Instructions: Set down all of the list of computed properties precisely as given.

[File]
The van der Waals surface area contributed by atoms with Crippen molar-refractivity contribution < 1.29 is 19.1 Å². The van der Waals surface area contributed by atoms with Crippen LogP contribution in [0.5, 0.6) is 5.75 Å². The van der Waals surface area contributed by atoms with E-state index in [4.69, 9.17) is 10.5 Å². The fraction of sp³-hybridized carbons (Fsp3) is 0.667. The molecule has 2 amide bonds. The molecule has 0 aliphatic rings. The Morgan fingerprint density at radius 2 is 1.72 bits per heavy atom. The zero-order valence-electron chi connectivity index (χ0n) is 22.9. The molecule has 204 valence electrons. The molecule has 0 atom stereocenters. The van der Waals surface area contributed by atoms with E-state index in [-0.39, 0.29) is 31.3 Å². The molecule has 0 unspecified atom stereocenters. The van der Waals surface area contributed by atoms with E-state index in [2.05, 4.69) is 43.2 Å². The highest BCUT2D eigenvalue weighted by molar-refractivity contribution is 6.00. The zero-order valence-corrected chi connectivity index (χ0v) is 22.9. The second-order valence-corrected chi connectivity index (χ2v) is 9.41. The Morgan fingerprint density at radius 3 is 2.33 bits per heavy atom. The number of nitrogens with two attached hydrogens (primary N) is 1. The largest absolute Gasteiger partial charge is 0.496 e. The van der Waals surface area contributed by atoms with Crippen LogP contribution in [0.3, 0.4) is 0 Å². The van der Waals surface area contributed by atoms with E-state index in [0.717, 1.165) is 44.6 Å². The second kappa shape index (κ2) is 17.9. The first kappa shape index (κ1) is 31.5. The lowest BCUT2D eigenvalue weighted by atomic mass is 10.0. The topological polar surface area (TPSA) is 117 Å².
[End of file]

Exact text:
The van der Waals surface area contributed by atoms with Crippen molar-refractivity contribution < 1.29 is 19.1 Å². The van der Waals surface area contributed by atoms with Crippen LogP contribution in [0.5, 0.6) is 5.75 Å². The van der Waals surface area contributed by atoms with E-state index in [4.69, 9.17) is 10.5 Å². The fraction of sp³-hybridized carbons (Fsp3) is 0.667. The molecule has 2 amide bonds. The molecule has 0 aliphatic rings. The Morgan fingerprint density at radius 2 is 1.72 bits per heavy atom. The zero-order valence-electron chi connectivity index (χ0n) is 22.9. The molecule has 204 valence electrons. The molecule has 0 atom stereocenters. The van der Waals surface area contributed by atoms with E-state index in [-0.39, 0.29) is 31.3 Å². The molecule has 0 unspecified atom stereocenters. The van der Waals surface area contributed by atoms with E-state index in [2.05, 4.69) is 43.2 Å². The highest BCUT2D eigenvalue weighted by molar-refractivity contribution is 6.00. The zero-order valence-corrected chi connectivity index (χ0v) is 22.9. The second-order valence-corrected chi connectivity index (χ2v) is 9.41. The Morgan fingerprint density at radius 3 is 2.33 bits per heavy atom. The number of nitrogens with two attached hydrogens (primary N) is 1. The largest absolute Gasteiger partial charge is 0.496 e. The van der Waals surface area contributed by atoms with Crippen LogP contribution in [0.3, 0.4) is 0 Å². The van der Waals surface area contributed by atoms with E-state index in [0.717, 1.165) is 44.6 Å². The second kappa shape index (κ2) is 17.9. The first kappa shape index (κ1) is 31.5. The lowest BCUT2D eigenvalue weighted by atomic mass is 10.0. The topological polar surface area (TPSA) is 117 Å².